Last week, while the national media turned its attention to the events unfolding in Boston, the Congressional Budget Office released a report that under normal circumstances have received much more scrutiny.
And if House Republicans eventually relent and agree to return to the normal budget process, it will become relevant once again.
The report addressed and largely affirmed a key criticism of an inflation measure called Chained CPI, which among other things would reduce Social Security cost of living increases and kick people into higher income tax brackets, if adopted across the government.
The implicit finding: Chained CPI — which President Obama included as a compromise measure in his budget — will typically harm seniors more than the rest of the population.Supporters of Chained CPI argue that, unlike the two main existing indexes the government uses, it incorporates the assumption that consumers will substitute cheaper goods for costlier ones when prices rise, counteracting the economic impact of inflation. Thus, they argue, Chained CPI provides a more accurate calculation of inflation, and the ones the government currently uses to index benefits and tax brackets are too generous.
The most common criticism of Chained CPI dismisses the technical accuracy of Chained CPI as an inflation index and points out that benefit cuts and regressive tax increases are undesirable policies, whether they’re effectuated directly or via a technical change to tax and benefit calculations.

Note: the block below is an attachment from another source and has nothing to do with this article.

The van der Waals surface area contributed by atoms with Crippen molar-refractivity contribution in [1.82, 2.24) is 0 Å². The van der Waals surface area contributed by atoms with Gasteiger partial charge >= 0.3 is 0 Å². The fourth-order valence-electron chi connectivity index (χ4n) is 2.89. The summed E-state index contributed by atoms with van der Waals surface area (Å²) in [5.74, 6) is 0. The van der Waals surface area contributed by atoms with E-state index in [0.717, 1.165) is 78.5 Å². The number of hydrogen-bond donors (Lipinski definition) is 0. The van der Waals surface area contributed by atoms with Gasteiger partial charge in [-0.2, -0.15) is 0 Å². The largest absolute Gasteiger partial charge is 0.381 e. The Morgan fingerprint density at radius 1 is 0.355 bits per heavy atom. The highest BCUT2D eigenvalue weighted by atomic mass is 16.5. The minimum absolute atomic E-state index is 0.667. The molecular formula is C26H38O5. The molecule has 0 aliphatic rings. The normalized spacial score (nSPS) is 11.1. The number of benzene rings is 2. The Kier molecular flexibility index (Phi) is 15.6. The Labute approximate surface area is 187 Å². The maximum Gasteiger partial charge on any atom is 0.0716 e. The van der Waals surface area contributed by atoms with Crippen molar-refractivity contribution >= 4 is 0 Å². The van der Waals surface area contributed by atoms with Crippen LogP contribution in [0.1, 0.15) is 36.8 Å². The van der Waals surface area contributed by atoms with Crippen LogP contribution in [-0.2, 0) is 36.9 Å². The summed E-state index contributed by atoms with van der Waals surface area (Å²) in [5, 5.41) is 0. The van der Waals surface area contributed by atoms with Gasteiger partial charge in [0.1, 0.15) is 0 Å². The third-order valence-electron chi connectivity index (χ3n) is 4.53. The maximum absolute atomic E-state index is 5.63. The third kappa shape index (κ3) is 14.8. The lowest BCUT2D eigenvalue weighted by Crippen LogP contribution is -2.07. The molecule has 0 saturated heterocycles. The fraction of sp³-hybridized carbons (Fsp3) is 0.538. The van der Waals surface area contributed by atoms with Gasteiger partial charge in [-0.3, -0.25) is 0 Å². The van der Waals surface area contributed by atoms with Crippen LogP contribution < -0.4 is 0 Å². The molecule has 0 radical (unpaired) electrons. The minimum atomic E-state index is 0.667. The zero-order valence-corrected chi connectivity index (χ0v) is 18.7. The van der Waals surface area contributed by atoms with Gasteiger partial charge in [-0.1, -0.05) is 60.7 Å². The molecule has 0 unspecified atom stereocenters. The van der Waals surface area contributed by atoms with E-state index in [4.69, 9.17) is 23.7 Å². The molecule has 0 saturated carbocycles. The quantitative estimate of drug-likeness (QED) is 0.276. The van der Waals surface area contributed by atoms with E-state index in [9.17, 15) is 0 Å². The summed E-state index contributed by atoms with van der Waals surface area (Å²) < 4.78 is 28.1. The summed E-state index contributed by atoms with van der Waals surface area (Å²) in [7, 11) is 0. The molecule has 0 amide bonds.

But there’s another. In last week’s report, CBO examined an experimental inflation measure called CPI-E, which weights health care and other goods and services more heavily than existing measures of inflation because seniors consume them disproportionately.
What they found is that over the last 30 years, inflation as measured by existing consumer price indices has typically been lower than inflation as measured by CPI-E.
In other words, prices rise faster for seniors than for the population at large — which means slowing the growth of cost of living increases will particularly disadvantage seniors, who are already seeing their living costs outstrip their benefits.
“The possibility that the cost of living may grow at a different rate for the elderly than for the rest of the population is of particular concern in choosing a price index for Social Security COLAs because Social Security benefits are the main source of income for many older people,” CBO writes.
For the past few years, this phenomenon has reversed, thanks in large part to the slowing growth of health care costs and the collapse of housing prices. But that’s likely temporary.
“CBO … anticipates that the CPI-E will outpace the CPI-U in the future.”
The budget office issues some caveats, though, including the inherent difficulties measuring the prices people pay for health care, and accounting for health care quality improvements. Likewise, they suggest modifying CPI-E to take into account the substitution effect.
“If policymakers believe that the CPI-E is an appropriate measure of inflation for the elderly, they could use it to index programs that serve that population,” CBO explains. “A chained version of the CPI-E could also be developed to better account for economic substitution by older consumers, but doing so would require collecting significantly more data about the purchasing patterns of the elderly.”